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English: William Gillinder came to the United States in 1853 and worked for at time at the New England Glass Company in East Cambridge, Mass., making paperweights. He moved to s Pittsburgh and then St. Louis before settling in Philadelphia in 1861. Gillinder bought a glassworks there that he renamed the Franklin Flint Glass Works. He was joined by Edwin Bennett in 1863 and the company changed its name to Gillinder & Bennett. Then Gillinder's two sons, James and Frederick, joined the firm, which became Gillinder & Sons in 1867. William Gillinder died in 1971 at only 49 years of age. He left behind 9 children. He also left a productive business that had yet to see some major successes, particularly at the Philadelphia Centennial Exhibition in 1876, celebrating the 100th anniversary of the Declaration of Independence. At that fair, the company set up a fully operational exhibition glass factory, where the public could see their souvenir glass being made. Many of these souvenirs where made in “frosted” glass, a popular technique that would be all the rage during the last quarter of the 19th Century. Frosted glass is actually acid-washed or acid-etched. It’s a signature of the gaslight era, appearing in homes on mirrors, windows, and gaslight and oil lampshades, as well as tableware and decorative glass. Gillinder & Sons moved out of Philadelphia to Greensberg, Pa. in 1889. It is still in business today up across the Delaware River in Port Jervis, New York.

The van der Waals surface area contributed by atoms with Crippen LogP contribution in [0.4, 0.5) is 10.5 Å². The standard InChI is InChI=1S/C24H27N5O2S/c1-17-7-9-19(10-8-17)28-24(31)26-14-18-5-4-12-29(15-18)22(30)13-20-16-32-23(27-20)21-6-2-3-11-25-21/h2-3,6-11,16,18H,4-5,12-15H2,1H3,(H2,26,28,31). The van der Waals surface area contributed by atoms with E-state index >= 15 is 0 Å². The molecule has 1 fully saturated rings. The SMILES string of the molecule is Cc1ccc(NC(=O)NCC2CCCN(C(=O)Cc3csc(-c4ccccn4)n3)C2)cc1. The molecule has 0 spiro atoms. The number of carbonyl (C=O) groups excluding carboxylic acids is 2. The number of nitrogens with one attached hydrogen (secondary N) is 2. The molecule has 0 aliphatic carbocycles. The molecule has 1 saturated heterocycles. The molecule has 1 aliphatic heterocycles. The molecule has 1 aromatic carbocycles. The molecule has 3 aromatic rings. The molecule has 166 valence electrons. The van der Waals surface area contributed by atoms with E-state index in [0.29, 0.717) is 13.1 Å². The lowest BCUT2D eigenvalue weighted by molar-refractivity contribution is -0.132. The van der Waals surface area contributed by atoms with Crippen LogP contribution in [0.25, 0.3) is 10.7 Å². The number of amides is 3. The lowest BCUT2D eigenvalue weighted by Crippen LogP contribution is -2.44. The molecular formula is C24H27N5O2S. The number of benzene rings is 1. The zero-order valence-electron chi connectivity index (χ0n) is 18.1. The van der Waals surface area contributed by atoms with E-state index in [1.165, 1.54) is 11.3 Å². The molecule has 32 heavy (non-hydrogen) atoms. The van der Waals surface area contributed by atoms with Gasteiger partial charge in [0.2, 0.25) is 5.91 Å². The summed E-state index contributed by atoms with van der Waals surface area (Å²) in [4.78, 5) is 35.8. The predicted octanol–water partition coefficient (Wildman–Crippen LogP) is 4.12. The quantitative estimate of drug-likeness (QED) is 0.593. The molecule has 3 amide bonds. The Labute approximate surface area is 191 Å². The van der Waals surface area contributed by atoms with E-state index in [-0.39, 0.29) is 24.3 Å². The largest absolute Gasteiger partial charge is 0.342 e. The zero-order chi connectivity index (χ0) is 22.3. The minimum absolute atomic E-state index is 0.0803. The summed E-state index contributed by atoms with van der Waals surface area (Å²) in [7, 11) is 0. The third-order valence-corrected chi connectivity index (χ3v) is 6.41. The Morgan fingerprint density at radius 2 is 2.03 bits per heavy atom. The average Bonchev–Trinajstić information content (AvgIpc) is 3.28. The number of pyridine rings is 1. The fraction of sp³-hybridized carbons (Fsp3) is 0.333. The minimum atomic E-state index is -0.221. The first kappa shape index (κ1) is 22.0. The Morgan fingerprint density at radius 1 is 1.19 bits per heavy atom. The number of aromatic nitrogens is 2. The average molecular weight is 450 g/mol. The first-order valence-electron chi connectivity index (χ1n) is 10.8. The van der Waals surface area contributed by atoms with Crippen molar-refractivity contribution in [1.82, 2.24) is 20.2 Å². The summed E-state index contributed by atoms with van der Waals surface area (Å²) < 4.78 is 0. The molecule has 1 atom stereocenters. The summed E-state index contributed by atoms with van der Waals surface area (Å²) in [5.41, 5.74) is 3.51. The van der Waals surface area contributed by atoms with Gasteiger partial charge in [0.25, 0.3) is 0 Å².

Reference: Arthur Schwerdt. A Philadelphia legacy: Much ado about Gillinder Glass, Cape May County Herald, May 5, 2008.

Media in category "James Gillinder and Sons"

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